William provided sufficient information for me to deduce that the factory building still existed. The Rate Book document William sent, showed 182/194 in the No. of House column for Automatic Totalisators in the Chalmers Street entries. I noticed each entry had a Remarks column at the end of each line. The entry prior to the entry for Automatic Totalisators was the Commonwealth Government Repatriation Department building at 168/180 Chalmers Street. In the Remarks column for this entry, I read the text Here Belvoir Street, which I took to mean, that government building was on the corner of Chalmers Street and Belvoir Street. That meant that the Automatic Totalisators factory at 182/194 Chalmers Street had to be on the same street intersection on the other side of Belvoir Street. A check with Internet city maps confirmed it was there. It was easy to see that the present day Internet Street View building and the one in the image at the top of this page and the Sydney Morning Herald article artist's impression of this building, were probably all the same building. William also sent an image of a photograph in the State Library of NSW collection, of this whole factory building when it was still the Automatic Totalisators factory. That photograph in the library's collection was proof positive that the building standing today is definitely the old Automatic Totalisators factory. I have since gained approval to included that photograph in this website and it is shown in the image above titled The Chalmers Street factory.
There are full sized images of this factory building in the Photo Gallery of this website. To view these, return to the photo gallery directory by clicking on the image at the top of this page and select one of the two following image thumbnails of this building. The first image shows the ex factory building in 2014 and the second is a full sized rendition of the State Library of New South Wales photograph shown above. The second image file contains a lot of additional information regarding this ex Automatic Totalisators Limited factory.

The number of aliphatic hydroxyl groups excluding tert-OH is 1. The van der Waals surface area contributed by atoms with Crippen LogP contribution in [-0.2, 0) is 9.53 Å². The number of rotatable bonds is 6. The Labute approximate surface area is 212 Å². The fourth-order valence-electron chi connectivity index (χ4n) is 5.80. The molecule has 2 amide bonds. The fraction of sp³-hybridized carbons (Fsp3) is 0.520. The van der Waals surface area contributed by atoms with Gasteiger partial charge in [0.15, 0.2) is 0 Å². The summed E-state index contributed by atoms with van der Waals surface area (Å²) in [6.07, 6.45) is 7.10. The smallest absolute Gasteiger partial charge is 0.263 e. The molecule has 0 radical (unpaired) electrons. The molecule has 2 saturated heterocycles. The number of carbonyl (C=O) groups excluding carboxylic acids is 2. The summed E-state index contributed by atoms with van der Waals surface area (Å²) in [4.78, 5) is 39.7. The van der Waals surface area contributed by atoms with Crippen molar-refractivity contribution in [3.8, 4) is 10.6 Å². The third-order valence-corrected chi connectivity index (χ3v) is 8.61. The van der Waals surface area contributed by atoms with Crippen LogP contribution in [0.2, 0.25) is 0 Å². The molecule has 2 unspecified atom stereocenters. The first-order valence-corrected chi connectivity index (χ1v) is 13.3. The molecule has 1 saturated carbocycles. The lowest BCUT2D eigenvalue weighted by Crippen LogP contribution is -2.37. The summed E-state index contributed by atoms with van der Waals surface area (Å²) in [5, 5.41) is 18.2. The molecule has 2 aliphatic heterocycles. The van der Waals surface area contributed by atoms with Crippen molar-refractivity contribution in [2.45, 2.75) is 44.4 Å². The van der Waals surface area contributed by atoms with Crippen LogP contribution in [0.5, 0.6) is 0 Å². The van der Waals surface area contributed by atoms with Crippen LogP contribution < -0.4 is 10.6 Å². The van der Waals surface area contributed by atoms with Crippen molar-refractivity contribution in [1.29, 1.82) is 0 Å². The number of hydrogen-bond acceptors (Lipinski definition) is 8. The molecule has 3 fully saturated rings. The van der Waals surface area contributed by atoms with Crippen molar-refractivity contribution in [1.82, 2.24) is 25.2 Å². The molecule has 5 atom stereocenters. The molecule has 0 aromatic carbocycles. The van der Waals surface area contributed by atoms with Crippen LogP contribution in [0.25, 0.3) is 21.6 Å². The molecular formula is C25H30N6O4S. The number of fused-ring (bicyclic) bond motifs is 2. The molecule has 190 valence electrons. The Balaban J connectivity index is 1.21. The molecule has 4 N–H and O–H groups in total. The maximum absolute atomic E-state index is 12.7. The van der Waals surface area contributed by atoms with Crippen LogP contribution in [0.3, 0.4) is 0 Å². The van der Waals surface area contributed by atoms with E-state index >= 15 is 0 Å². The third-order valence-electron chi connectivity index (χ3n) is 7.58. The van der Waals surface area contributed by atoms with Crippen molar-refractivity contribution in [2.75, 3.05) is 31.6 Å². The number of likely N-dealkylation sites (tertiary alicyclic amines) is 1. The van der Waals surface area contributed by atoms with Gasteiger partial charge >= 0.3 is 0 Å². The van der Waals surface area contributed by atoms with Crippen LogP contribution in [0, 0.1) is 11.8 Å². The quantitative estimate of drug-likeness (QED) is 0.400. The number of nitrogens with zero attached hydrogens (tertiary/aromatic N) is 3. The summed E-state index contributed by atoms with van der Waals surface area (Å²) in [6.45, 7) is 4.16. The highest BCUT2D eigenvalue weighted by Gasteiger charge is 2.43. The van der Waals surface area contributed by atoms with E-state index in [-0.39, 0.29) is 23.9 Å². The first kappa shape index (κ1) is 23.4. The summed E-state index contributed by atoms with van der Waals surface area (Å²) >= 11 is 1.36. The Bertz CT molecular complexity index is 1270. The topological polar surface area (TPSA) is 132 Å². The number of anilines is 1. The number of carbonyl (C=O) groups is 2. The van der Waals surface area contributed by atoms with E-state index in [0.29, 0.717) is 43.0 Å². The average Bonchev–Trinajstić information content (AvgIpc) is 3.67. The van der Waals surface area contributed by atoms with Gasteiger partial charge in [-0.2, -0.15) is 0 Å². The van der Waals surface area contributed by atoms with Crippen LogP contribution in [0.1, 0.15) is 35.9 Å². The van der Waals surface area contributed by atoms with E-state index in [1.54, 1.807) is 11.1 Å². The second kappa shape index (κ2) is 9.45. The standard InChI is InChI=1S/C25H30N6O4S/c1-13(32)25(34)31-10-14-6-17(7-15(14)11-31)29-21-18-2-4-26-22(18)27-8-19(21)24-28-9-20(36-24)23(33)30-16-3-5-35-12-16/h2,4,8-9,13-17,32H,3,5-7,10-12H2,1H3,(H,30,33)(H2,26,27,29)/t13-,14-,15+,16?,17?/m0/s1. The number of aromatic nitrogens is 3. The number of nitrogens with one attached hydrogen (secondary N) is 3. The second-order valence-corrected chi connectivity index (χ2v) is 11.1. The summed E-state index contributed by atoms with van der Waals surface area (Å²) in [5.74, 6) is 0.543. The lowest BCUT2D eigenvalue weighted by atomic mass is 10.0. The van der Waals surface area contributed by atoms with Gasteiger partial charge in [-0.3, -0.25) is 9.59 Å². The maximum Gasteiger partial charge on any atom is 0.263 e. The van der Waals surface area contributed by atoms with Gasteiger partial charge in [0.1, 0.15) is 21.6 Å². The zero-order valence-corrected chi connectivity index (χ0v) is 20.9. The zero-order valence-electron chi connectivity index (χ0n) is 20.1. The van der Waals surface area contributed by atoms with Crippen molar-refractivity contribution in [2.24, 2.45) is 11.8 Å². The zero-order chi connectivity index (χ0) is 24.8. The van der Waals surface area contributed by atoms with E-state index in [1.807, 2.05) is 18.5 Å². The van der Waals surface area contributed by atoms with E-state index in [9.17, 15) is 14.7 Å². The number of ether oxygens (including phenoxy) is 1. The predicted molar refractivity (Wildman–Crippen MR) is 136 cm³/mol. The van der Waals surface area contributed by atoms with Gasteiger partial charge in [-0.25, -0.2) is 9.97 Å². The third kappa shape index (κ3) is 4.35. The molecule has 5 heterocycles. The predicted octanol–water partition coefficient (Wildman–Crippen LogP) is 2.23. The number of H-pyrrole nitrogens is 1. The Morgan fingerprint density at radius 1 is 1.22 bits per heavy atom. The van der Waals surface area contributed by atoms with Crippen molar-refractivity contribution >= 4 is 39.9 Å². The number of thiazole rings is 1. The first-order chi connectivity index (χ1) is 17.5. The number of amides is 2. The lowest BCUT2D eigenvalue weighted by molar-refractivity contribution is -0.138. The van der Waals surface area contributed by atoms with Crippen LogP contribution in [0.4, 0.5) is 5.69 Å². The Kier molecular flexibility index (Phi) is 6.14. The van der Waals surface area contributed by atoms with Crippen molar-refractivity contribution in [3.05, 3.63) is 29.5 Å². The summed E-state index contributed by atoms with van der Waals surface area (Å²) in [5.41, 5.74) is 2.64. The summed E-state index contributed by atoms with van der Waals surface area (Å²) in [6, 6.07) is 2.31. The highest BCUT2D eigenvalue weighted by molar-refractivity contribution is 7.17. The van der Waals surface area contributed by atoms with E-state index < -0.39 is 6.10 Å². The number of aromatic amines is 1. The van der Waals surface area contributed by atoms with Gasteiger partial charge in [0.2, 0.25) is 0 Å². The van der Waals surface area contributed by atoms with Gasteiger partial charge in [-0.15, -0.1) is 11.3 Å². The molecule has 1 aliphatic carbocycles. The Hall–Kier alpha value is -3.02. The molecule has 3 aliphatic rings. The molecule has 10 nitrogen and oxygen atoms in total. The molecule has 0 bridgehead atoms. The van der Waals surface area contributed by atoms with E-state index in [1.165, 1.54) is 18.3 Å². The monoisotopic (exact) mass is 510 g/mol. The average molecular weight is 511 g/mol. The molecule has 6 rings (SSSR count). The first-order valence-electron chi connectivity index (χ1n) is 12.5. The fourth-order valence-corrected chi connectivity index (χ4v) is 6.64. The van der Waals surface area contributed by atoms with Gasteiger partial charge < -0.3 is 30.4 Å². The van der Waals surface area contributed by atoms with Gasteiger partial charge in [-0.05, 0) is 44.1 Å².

Neville Mitchell, the best ATL company historian I know wrote the following about the staff image at the top of this page, the Chalmers Street factory and the move to Meadowbank:
I have spent some time scanning the faces of the workers outside the factory I think this was Chalmers street. I cannot see anyone there that I knew at Meadowbank. Neville changed his mind when William put names to the faces of several iconic Automatic Totalisators employees in this image. When Neville removed 30 years of ageing from his recollection of several of the people mentioned he too recognised them.It is interesting to note that Neville mentions the Morris/Leyland factory above, as this factory presents a coincidence with totalisator history. This factory stood on the grounds of what used to be Victoria Park Racecourse. The office of this factory used to be the tote house of Victoria Park Racecourse where a Julius totalisator operated. To read more about this, click on the image at the top of this page, scroll down to the bottom of the page and select the Go to the index button in the nav bar at the bottom and then select the George Julius Genealogy and other latterday interest chapter and scroll down to the heading Victoria Park Racecourse.